Country Club

Post-Christmas sales attract bargain hunters

Mike Gatewood makes his way through Target in Central Park after purchasing a TV discounted following the Christmas shopping rush on Thursday. / Photo by Griffin Moores

After a day of feasting and exchanging gifts, shoppers took to the stores once again Thursday to redeem gift cards, make returns and take advantage of the final sales of the year.

Though parking was tight and lines were generally long in Central Park and at Spotsylvania Towne Centre, several shoppers said the crowds were not as bad as they were expecting.

“I thought it would be kind of crazy like Black Friday, but it’s not that bad,” said Ada Ells while shopping at Old Navy.

Sue Henderson loads her car with gifts for a post-Christmas family get-together after taking advantage of Target’s holiday section that had items 50% off on Thursday.

Jenny Harlett had a similar impression at Target.

“I’m surprised it’s not crazier, honestly,” she said.

At some stores, including Walmart and Kohl’s, the return lines stretched longer than those at checkout as people wasted no time in correcting gifting mishaps.

Dawn Crothers spent some time at the mall “kinda just tweaking a few little gifts” and taking advantage of Victoria’s Secret perfume sales.

Making a return drew Lauren Scott to Best Buy, though she usually tries to avoid the after-Christmas shopping scene.

“The return line was more than I thought it would be,” she said. “But I’m [also] looking at checking out, and I don’t even know if I want to spend anything because I don’t want to wait in the line.”

Ryan Mead planned to hit a few stores, including Best Buy, Target, Toys “R” Us and GameStop, to make returns and hunt for deals with his kids.

Some stores opened their doors early Thursday morning to attract early-bird shoppers and accommodate the extra foot traffic.

Deal seekers were already waiting at the door when Old Navy opened at 7 a.m., two hours earlier than normal.

Old Navy manager Jessica Glasshoff said business had been steady all day with a lot of returns and exchanges, although the store was falling short of sales goals at midday.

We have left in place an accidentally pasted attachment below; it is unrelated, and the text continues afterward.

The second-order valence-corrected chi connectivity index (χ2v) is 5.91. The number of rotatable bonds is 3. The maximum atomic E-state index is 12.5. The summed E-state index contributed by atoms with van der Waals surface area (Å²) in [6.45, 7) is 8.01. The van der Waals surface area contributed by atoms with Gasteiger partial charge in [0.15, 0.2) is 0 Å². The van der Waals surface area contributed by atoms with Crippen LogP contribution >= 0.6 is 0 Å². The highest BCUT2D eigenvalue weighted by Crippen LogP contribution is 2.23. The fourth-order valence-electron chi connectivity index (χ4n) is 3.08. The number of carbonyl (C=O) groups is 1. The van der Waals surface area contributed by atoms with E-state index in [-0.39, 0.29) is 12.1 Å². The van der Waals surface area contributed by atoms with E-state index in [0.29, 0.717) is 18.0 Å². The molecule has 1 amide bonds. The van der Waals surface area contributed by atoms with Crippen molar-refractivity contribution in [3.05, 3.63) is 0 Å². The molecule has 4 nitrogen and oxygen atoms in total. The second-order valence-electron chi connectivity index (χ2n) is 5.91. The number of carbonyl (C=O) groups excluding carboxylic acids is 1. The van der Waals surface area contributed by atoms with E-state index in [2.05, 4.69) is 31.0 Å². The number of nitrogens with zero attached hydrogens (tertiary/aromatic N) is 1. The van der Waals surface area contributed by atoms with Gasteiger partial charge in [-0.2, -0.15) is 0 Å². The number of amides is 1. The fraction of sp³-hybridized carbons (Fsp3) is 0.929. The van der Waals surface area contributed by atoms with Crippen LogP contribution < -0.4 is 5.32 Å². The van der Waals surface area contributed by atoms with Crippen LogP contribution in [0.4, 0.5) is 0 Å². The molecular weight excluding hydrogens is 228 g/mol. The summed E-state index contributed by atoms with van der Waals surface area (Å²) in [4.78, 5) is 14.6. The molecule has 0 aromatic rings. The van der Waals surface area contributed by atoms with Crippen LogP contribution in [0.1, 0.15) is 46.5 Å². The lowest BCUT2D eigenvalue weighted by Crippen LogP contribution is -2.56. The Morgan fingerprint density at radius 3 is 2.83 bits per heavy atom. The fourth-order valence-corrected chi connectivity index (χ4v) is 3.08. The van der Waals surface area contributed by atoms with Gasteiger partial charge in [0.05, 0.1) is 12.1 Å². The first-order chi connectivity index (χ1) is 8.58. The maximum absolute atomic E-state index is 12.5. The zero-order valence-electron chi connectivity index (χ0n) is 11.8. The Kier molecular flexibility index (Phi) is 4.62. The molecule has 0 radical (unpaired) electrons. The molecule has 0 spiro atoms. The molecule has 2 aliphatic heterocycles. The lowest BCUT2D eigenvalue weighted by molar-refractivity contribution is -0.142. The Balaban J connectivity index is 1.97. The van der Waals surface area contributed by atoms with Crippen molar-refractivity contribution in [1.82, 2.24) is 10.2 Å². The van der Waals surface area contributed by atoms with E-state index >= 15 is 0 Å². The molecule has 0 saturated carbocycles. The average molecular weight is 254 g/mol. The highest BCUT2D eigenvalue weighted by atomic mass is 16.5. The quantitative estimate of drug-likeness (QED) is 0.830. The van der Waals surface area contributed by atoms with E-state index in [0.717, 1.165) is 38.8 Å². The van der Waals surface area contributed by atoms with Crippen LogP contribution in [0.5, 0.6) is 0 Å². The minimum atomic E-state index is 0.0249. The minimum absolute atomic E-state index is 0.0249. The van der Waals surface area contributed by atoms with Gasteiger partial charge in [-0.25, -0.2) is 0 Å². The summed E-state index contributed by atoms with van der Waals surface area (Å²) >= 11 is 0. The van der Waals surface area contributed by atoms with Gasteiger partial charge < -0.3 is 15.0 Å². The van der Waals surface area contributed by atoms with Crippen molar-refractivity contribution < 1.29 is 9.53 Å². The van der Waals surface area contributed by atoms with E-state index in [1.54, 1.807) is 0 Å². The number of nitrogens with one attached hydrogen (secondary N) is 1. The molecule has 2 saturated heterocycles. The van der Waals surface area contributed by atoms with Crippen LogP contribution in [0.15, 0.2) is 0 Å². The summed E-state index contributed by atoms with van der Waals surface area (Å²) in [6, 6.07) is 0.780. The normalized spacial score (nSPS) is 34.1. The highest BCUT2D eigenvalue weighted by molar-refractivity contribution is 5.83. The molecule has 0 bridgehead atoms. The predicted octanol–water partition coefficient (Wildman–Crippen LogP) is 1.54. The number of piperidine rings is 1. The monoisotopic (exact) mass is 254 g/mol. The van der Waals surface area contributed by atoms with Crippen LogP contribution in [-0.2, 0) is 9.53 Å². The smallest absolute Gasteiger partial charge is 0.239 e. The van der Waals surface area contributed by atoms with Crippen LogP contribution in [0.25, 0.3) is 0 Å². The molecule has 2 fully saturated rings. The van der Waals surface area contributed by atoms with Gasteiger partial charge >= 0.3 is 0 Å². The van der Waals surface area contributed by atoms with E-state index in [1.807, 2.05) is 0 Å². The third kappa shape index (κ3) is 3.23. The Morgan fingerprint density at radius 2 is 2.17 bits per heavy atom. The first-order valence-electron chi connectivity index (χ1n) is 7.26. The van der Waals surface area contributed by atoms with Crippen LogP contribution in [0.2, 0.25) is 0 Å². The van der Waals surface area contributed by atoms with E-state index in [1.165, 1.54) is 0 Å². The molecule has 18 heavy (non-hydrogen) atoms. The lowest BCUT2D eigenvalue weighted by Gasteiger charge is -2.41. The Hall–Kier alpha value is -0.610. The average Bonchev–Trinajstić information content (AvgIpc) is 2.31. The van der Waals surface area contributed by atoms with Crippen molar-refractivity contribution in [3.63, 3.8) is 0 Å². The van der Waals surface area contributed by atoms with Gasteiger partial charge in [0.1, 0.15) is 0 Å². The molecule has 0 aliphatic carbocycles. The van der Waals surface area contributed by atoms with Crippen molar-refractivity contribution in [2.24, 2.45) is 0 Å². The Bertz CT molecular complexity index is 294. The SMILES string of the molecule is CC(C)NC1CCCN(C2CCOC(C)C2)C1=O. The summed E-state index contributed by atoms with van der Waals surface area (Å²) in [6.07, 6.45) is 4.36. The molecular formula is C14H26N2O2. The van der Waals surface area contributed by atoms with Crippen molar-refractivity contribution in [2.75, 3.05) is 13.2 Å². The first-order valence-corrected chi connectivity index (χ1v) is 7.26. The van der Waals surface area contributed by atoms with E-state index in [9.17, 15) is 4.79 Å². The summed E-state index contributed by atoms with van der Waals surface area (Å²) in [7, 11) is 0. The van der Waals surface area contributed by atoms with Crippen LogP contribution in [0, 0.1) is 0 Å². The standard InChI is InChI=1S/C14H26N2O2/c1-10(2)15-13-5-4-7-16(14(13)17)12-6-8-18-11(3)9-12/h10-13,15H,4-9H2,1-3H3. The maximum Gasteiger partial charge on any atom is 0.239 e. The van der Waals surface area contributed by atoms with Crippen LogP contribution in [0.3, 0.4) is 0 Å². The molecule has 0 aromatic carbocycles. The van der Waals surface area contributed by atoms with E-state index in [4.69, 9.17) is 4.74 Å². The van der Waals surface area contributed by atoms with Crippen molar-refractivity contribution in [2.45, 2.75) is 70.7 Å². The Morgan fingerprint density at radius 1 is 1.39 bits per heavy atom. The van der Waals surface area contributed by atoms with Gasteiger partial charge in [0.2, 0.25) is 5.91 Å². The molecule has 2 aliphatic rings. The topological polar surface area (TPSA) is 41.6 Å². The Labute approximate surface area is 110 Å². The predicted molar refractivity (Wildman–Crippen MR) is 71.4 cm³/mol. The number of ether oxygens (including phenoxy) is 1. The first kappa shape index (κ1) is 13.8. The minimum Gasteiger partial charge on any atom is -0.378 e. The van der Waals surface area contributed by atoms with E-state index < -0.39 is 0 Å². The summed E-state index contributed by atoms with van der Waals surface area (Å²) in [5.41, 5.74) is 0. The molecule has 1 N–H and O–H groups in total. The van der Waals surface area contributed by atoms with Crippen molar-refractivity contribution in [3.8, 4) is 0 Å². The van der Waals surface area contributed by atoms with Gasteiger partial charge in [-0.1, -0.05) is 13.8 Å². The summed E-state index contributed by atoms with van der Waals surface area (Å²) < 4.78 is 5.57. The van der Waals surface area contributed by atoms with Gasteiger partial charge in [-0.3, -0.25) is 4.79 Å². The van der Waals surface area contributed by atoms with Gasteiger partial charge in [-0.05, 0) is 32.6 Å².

“It doesn’t look too good,” Glasshoff said. “We’re down, but we have all day to pick up.”

However, even recent issues with a data-security breach that impacted approximately 40 million credit- and debit-card accounts did not deter Target shoppers.

It was the 50 percent off seasonal items sale that brought Theresa Stevenson to Target. She bought a Mickey Mouse ornament and a color-in stocking for her grandson.

“[There are] all kinds of good stuff,” Stevenson said.

“We’re actually very busy. From a sales perspective, we are meeting or exceeding our expectations right now,” said Terrell Thomas, general manager of the Target in Central Park. “We anticipate it will hold out throughout the day.”

National statistics also reflected this range of retail success.

Sales were up 2.7 percent at U.S. mall stores last week compared to the same week in 2012, according the International Council of Shopping Centers, a trade group for mall owners, but ShopperTrak, a retail research firm, reported a 3.1 percent fall in general retail shopping for the week before Christmas compared to the same period last year.

Many shoppers turned to their computers to benefit from holiday sales without having to leave the comfort of home and battle the crowds. Online spending was up 10 percent to $38.91 billion between Nov. 2 and Sunday, according to research firm comScore.

For savvy shoppers like Ells, the day after Christmas is all about finding the best deals possible.

“We didn’t do a real big Christmas this year, so [with] all that extra money, I’m just thinking of gifts in a couple of months,” Ells said. “I’m thinking of birthdays in the future, just taking advantage of these really good sales to save money.”

—The Virginian–Pilot and Associated Press provided information for this story.

Bridget Balch: 540/374-5417



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